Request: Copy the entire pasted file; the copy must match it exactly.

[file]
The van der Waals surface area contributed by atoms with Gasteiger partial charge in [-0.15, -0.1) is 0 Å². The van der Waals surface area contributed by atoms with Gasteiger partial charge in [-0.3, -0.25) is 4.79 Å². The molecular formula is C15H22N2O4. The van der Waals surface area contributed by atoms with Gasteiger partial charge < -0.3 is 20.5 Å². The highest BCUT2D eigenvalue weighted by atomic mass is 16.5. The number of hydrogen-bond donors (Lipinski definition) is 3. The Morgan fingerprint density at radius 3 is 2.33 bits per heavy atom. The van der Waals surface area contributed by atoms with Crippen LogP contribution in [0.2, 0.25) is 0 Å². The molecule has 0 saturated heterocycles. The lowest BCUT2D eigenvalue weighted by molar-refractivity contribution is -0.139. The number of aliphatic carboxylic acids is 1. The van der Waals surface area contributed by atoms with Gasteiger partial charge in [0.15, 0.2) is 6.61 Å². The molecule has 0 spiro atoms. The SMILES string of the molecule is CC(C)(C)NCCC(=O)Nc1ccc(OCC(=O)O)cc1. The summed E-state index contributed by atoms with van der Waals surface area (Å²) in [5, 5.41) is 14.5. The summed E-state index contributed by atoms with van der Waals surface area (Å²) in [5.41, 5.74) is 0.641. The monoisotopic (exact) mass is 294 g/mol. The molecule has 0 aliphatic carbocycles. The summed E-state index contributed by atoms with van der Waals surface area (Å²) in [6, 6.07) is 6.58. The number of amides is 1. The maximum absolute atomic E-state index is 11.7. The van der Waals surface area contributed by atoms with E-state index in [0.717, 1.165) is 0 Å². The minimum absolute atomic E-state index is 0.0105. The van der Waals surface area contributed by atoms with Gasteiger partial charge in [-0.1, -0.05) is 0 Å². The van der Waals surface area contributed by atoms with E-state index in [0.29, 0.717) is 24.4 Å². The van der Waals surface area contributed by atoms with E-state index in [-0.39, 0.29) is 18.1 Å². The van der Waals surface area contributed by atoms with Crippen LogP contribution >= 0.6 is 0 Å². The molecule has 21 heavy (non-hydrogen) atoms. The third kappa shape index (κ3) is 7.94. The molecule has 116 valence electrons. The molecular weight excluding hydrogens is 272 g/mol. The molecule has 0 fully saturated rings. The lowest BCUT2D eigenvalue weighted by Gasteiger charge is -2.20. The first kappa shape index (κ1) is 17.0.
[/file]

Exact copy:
The van der Waals surface area contributed by atoms with Gasteiger partial charge in [-0.15, -0.1) is 0 Å². The van der Waals surface area contributed by atoms with Gasteiger partial charge in [-0.3, -0.25) is 4.79 Å². The molecular formula is C15H22N2O4. The van der Waals surface area contributed by atoms with Gasteiger partial charge < -0.3 is 20.5 Å². The highest BCUT2D eigenvalue weighted by atomic mass is 16.5. The number of hydrogen-bond donors (Lipinski definition) is 3. The Morgan fingerprint density at radius 3 is 2.33 bits per heavy atom. The van der Waals surface area contributed by atoms with Crippen LogP contribution in [0.2, 0.25) is 0 Å². The molecule has 0 saturated heterocycles. The lowest BCUT2D eigenvalue weighted by molar-refractivity contribution is -0.139. The number of aliphatic carboxylic acids is 1. The van der Waals surface area contributed by atoms with Gasteiger partial charge in [0.15, 0.2) is 6.61 Å². The molecule has 0 spiro atoms. The SMILES string of the molecule is CC(C)(C)NCCC(=O)Nc1ccc(OCC(=O)O)cc1. The summed E-state index contributed by atoms with van der Waals surface area (Å²) in [5, 5.41) is 14.5. The summed E-state index contributed by atoms with van der Waals surface area (Å²) in [5.41, 5.74) is 0.641. The monoisotopic (exact) mass is 294 g/mol. The molecule has 0 aliphatic carbocycles. The summed E-state index contributed by atoms with van der Waals surface area (Å²) in [6, 6.07) is 6.58. The number of amides is 1. The maximum absolute atomic E-state index is 11.7. The van der Waals surface area contributed by atoms with E-state index in [0.717, 1.165) is 0 Å². The minimum absolute atomic E-state index is 0.0105. The van der Waals surface area contributed by atoms with Gasteiger partial charge in [-0.1, -0.05) is 0 Å². The van der Waals surface area contributed by atoms with E-state index in [0.29, 0.717) is 24.4 Å². The van der Waals surface area contributed by atoms with E-state index in [-0.39, 0.29) is 18.1 Å². The van der Waals surface area contributed by atoms with Crippen LogP contribution >= 0.6 is 0 Å². The molecule has 21 heavy (non-hydrogen) atoms. The third kappa shape index (κ3) is 7.94. The molecule has 116 valence electrons. The molecular weight excluding hydrogens is 272 g/mol. The molecule has 0 fully saturated rings. The lowest BCUT2D eigenvalue weighted by Gasteiger charge is -2.20. The first kappa shape index (κ1) is 17.0.